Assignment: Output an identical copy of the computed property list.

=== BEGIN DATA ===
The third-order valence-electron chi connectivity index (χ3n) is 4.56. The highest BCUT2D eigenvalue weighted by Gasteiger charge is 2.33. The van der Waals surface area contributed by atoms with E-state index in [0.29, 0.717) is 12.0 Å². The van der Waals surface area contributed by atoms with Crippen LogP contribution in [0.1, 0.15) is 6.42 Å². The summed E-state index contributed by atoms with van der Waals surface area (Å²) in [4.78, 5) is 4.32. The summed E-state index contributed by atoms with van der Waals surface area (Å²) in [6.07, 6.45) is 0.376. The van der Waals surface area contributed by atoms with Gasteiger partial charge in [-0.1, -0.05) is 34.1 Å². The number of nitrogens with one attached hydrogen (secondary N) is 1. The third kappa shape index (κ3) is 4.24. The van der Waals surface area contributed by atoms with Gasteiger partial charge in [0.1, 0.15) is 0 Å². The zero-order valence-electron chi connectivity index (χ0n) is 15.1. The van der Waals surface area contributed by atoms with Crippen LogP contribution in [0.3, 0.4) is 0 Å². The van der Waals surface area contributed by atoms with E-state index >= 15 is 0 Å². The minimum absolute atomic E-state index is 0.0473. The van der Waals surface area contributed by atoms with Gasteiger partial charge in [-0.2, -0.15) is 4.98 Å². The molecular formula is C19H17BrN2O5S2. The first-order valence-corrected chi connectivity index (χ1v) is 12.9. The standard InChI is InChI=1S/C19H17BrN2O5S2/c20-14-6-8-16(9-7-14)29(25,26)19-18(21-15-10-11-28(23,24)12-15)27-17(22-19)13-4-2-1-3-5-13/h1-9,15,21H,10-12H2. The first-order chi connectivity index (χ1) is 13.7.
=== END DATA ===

The third-order valence-electron chi connectivity index (χ3n) is 4.56. The highest BCUT2D eigenvalue weighted by Gasteiger charge is 2.33. The van der Waals surface area contributed by atoms with E-state index in [0.29, 0.717) is 12.0 Å². The van der Waals surface area contributed by atoms with Crippen LogP contribution in [0.1, 0.15) is 6.42 Å². The summed E-state index contributed by atoms with van der Waals surface area (Å²) in [4.78, 5) is 4.32. The summed E-state index contributed by atoms with van der Waals surface area (Å²) in [6.07, 6.45) is 0.376. The van der Waals surface area contributed by atoms with Gasteiger partial charge in [-0.1, -0.05) is 34.1 Å². The number of nitrogens with one attached hydrogen (secondary N) is 1. The third kappa shape index (κ3) is 4.24. The van der Waals surface area contributed by atoms with Gasteiger partial charge in [0.1, 0.15) is 0 Å². The zero-order valence-electron chi connectivity index (χ0n) is 15.1. The van der Waals surface area contributed by atoms with Crippen LogP contribution in [0.3, 0.4) is 0 Å². The van der Waals surface area contributed by atoms with E-state index >= 15 is 0 Å². The minimum absolute atomic E-state index is 0.0473. The van der Waals surface area contributed by atoms with Gasteiger partial charge in [-0.2, -0.15) is 4.98 Å². The molecular formula is C19H17BrN2O5S2. The first-order valence-corrected chi connectivity index (χ1v) is 12.9. The standard InChI is InChI=1S/C19H17BrN2O5S2/c20-14-6-8-16(9-7-14)29(25,26)19-18(21-15-10-11-28(23,24)12-15)27-17(22-19)13-4-2-1-3-5-13/h1-9,15,21H,10-12H2. The first-order chi connectivity index (χ1) is 13.7.